We’ve been having some heated discussions about Wagner. They date from the time, earlier in the summer, that my eldest son William and I saw The Ring. My wife cannot dissociate him unhistorically, as I point out from the Third Reich. Alas, although Wagner employed many Jewish musicians and, early in his career, fawned revoltingly on Meyerbeer to further his career, he was, inescapably, anti-Semitic. In fact, he was a horrible man. I’m drawn as by an irresistible force to the music, but I don’t think I’d much care to meet him.
Which raises the question: if one could spend an evening with any artist from the past, who would it be? Dr Johnson, in this anniversary year, comes high up my list, but perhaps a trifle dominant in conversation. Dickens would be good value (those amateur theatricals), but possibly a show off. George Eliot? Rather hard work, I suspect.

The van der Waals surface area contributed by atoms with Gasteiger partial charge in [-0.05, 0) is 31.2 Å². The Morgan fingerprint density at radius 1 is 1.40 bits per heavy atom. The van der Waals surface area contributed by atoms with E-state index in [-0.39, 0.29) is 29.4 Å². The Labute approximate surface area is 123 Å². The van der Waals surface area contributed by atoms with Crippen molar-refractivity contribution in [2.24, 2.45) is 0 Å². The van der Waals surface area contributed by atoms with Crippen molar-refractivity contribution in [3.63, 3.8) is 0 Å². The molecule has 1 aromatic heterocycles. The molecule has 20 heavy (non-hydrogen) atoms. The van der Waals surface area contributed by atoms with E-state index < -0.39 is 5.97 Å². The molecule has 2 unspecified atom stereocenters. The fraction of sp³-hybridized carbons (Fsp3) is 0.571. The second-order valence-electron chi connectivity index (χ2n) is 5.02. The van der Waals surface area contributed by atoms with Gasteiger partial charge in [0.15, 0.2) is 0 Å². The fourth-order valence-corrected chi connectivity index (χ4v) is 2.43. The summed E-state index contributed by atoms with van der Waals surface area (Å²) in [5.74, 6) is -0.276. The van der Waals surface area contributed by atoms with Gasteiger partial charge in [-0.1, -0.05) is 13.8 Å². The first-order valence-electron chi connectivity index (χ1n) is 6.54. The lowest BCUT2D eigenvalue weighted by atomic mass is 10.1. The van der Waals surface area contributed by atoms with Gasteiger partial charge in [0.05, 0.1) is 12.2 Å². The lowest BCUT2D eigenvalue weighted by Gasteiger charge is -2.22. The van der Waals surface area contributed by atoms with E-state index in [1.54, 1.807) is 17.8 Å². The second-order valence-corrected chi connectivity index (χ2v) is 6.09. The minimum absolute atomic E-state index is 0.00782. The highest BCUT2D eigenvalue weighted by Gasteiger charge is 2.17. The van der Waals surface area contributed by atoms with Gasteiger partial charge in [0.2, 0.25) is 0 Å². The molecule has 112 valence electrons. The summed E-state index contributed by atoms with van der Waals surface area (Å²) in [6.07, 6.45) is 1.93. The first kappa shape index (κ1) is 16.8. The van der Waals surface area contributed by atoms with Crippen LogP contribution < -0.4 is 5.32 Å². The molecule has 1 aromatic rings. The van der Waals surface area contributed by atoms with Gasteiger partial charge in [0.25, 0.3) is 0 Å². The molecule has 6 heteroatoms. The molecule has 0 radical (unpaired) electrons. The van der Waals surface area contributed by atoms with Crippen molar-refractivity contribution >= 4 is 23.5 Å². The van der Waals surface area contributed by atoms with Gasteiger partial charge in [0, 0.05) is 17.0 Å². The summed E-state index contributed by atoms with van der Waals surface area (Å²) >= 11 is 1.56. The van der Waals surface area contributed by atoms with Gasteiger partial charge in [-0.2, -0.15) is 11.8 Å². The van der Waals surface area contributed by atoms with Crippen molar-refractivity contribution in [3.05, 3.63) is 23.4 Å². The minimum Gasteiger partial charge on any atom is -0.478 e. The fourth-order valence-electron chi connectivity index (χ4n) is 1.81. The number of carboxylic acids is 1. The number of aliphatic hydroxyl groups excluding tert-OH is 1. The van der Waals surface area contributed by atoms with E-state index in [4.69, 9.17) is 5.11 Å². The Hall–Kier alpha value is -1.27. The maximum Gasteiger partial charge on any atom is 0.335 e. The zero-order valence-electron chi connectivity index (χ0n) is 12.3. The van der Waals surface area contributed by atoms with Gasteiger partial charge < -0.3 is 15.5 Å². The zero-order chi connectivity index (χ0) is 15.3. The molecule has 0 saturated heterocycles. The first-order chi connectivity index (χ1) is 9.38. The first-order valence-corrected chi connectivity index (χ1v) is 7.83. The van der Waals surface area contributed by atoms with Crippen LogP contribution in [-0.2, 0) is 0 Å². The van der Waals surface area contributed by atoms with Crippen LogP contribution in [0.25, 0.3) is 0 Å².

If a painter, best to go for a courtly one, such as Rubens. Turner would be surly, Cézanne should be avoided. Composers are not invariably conversationalists (think of Beethoven), but Puccini would be charming, if unsafe with women. For conviviality, I’d pick Rossini, who retired, at the top of his game, aged 37. Professionally, I’d like Shakespeare, greatest but most shadowy of writers. An interview would make my fortune.